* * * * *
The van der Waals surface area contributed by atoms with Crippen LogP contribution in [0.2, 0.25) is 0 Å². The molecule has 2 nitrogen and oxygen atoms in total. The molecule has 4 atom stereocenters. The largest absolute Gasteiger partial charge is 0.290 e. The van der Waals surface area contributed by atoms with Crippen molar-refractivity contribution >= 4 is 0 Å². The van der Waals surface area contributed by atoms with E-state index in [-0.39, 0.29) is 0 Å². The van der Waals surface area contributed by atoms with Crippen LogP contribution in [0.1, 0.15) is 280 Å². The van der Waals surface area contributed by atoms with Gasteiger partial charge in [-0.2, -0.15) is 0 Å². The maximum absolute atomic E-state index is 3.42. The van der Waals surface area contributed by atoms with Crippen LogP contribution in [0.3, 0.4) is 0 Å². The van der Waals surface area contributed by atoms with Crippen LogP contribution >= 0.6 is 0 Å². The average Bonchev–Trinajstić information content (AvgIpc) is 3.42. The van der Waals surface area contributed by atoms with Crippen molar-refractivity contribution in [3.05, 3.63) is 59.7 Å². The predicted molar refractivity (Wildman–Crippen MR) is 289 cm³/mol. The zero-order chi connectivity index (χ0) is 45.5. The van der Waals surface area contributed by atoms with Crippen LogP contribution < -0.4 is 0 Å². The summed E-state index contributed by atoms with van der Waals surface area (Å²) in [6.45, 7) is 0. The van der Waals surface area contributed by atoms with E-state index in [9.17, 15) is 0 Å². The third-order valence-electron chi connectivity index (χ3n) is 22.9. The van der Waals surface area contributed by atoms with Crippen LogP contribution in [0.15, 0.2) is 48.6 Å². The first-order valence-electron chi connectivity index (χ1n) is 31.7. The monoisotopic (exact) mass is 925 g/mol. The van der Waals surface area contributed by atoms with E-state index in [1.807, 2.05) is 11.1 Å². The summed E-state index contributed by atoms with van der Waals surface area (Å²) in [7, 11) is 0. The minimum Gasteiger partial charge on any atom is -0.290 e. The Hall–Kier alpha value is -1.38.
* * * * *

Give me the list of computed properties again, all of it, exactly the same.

The van der Waals surface area contributed by atoms with Crippen LogP contribution in [0.2, 0.25) is 0 Å². The molecule has 2 nitrogen and oxygen atoms in total. The molecule has 4 atom stereocenters. The largest absolute Gasteiger partial charge is 0.290 e. The van der Waals surface area contributed by atoms with Crippen molar-refractivity contribution >= 4 is 0 Å². The van der Waals surface area contributed by atoms with E-state index in [-0.39, 0.29) is 0 Å². The van der Waals surface area contributed by atoms with Crippen LogP contribution in [0.1, 0.15) is 280 Å². The van der Waals surface area contributed by atoms with Gasteiger partial charge in [-0.2, -0.15) is 0 Å². The maximum absolute atomic E-state index is 3.42. The van der Waals surface area contributed by atoms with Crippen LogP contribution in [0.3, 0.4) is 0 Å². The van der Waals surface area contributed by atoms with Crippen LogP contribution >= 0.6 is 0 Å². The average Bonchev–Trinajstić information content (AvgIpc) is 3.42. The van der Waals surface area contributed by atoms with Crippen molar-refractivity contribution in [3.05, 3.63) is 59.7 Å². The predicted molar refractivity (Wildman–Crippen MR) is 289 cm³/mol. The zero-order chi connectivity index (χ0) is 45.5. The van der Waals surface area contributed by atoms with Crippen LogP contribution < -0.4 is 0 Å². The summed E-state index contributed by atoms with van der Waals surface area (Å²) in [6.45, 7) is 0. The van der Waals surface area contributed by atoms with E-state index in [9.17, 15) is 0 Å². The third-order valence-electron chi connectivity index (χ3n) is 22.9. The van der Waals surface area contributed by atoms with Crippen LogP contribution in [0.15, 0.2) is 48.6 Å². The first-order valence-electron chi connectivity index (χ1n) is 31.7. The monoisotopic (exact) mass is 925 g/mol. The van der Waals surface area contributed by atoms with E-state index in [1.807, 2.05) is 11.1 Å². The summed E-state index contributed by atoms with van der Waals surface area (Å²) in [7, 11) is 0. The minimum Gasteiger partial charge on any atom is -0.290 e. The Hall–Kier alpha value is -1.38.